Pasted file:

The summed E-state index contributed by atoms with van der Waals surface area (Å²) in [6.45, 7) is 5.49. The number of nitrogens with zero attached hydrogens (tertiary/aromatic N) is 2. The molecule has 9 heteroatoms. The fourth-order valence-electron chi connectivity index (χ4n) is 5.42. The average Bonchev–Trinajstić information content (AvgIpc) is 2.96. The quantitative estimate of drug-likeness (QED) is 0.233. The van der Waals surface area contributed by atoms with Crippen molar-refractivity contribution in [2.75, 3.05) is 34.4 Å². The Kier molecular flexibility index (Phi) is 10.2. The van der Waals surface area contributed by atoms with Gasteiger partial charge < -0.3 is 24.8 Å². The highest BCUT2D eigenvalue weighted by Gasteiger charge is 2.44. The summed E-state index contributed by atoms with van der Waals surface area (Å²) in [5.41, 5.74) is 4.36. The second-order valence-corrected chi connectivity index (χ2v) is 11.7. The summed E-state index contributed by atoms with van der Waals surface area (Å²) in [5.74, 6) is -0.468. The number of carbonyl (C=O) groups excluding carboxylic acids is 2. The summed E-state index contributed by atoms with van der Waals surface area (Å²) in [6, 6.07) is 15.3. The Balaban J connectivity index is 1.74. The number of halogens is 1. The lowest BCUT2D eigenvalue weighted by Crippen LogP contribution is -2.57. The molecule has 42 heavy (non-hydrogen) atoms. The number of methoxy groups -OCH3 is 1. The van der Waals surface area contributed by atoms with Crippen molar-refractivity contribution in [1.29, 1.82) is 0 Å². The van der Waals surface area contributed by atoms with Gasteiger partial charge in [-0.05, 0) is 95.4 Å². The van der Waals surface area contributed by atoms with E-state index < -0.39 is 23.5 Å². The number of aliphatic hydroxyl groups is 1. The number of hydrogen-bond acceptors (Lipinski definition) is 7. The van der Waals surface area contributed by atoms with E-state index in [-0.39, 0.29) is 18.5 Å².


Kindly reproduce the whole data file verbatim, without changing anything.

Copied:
The summed E-state index contributed by atoms with van der Waals surface area (Å²) in [6.45, 7) is 5.49. The number of nitrogens with zero attached hydrogens (tertiary/aromatic N) is 2. The molecule has 9 heteroatoms. The fourth-order valence-electron chi connectivity index (χ4n) is 5.42. The average Bonchev–Trinajstić information content (AvgIpc) is 2.96. The quantitative estimate of drug-likeness (QED) is 0.233. The van der Waals surface area contributed by atoms with Crippen molar-refractivity contribution in [2.75, 3.05) is 34.4 Å². The Kier molecular flexibility index (Phi) is 10.2. The van der Waals surface area contributed by atoms with Gasteiger partial charge < -0.3 is 24.8 Å². The highest BCUT2D eigenvalue weighted by Gasteiger charge is 2.44. The summed E-state index contributed by atoms with van der Waals surface area (Å²) in [5.41, 5.74) is 4.36. The second-order valence-corrected chi connectivity index (χ2v) is 11.7. The summed E-state index contributed by atoms with van der Waals surface area (Å²) in [5.74, 6) is -0.468. The number of carbonyl (C=O) groups excluding carboxylic acids is 2. The summed E-state index contributed by atoms with van der Waals surface area (Å²) in [6, 6.07) is 15.3. The Balaban J connectivity index is 1.74. The number of halogens is 1. The lowest BCUT2D eigenvalue weighted by Crippen LogP contribution is -2.57. The molecule has 42 heavy (non-hydrogen) atoms. The number of methoxy groups -OCH3 is 1. The van der Waals surface area contributed by atoms with Crippen molar-refractivity contribution in [1.29, 1.82) is 0 Å². The van der Waals surface area contributed by atoms with Gasteiger partial charge in [-0.05, 0) is 95.4 Å². The van der Waals surface area contributed by atoms with E-state index < -0.39 is 23.5 Å². The number of aliphatic hydroxyl groups is 1. The number of hydrogen-bond acceptors (Lipinski definition) is 7. The van der Waals surface area contributed by atoms with E-state index in [-0.39, 0.29) is 18.5 Å².